How to Help Mexico with Earthquake Relief Efforts

A 7.1-magnitude earthquake killed at least 225 people in Mexico City on Tuesday.

A powerful 7.1-magnitude earthquake shook Mexico City and the surrounding region Tuesday, killing at least 225 people and toppling at least 44 buildings on the 32nd anniversary of a devastating 1985 quake in the city.

While the United States government has not updated the Mexico Travel Warning (opens in new tab) in the wake of the earthquake, the Mexico Tourism Board has confirmed that the international airport in Mexico City and Puebla are both reopened and that tourist attractions remain open and functioning. People with travel plans to Mexico City should check with their airline and hotel to confirm their plans have not been affected, but the Mexico Tourism Board stated on its site (opens in new tab) that "there is no reason for visitors to cancel travel plans to Mexico."

While it's too early to estimate the extent of the damage in Mexico at the moment, Alfredo Coutino, the Latin America director for Moody's Analytics, told the AP, "it is certain that economic activity...will continue to be disrupted for some time."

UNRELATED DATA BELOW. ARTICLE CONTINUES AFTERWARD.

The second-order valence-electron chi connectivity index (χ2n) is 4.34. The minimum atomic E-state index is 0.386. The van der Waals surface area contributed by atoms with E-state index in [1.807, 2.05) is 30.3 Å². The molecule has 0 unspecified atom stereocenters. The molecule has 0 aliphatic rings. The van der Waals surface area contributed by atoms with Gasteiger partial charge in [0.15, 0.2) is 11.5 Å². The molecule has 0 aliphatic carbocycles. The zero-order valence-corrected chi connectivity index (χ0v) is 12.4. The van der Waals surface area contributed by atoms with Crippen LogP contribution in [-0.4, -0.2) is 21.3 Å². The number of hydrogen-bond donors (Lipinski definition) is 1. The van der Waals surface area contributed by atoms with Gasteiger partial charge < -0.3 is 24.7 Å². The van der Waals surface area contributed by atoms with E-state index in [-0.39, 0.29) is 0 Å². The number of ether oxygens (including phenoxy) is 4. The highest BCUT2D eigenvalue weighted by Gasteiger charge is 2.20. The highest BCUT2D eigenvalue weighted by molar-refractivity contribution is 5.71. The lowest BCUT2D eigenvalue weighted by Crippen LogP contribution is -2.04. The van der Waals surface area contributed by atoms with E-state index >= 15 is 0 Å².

Here's what you can do to help.

As the search for survivors continues, signs listing the most-needed items for survivors are popping up in the areas affected by the quake. While it may be tempting to send supplies to Mexico City to help, most charities encourage donating money so that supplies and relief efforts can be coordinated and bought locally.

Major charities, including UNICEF Mexico (opens in new tab)Oxfam Mexico (opens in new tab), and Save the Children Mexico (opens in new tab), are all currently accepting donations to help those affected by the earthquake. GoFundME (opens in new tab) has also put together a page for specific campaigns to help earthquake victims in Mexico.

Project Paz (opens in new tab), a non-profit based in New York dedicated to helping Latinx children, is working with the El Paso Community Foundation to gather donations to help victims of both the Sept. 7 earthquake in Chiapas and Oaxaca, and this week's earthquake in Mexico City in partnership with Fondo Unido México and Fundación Comunitaria Oaxaca.

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Topos Mexico (opens in new tab) is a local group that was created after the 1985 earthquake to perform search and rescue in disaster situations like this. Donations can be made directly to their PayPal to help further their efforts recovering survivors from toppled buildings.

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Use the Internet for Good

If you can't donate money, you can still help spread information to those in Mexico affected by the earthquake. Google activated its people finder platform (opens in new tab) to help people spread information to help missing friends or family members. This Google Spreadsheet (opens in new tab) is also helping locate victims who have been taken to local hospitals.

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Lyndsey Matthews is the Destination News Editor for AFAR; previously she was a Lifestyle Editor across all of Hearst Digital Media's brands, and a digital editor at Martha Stewart Weddings and Travel + Leisure.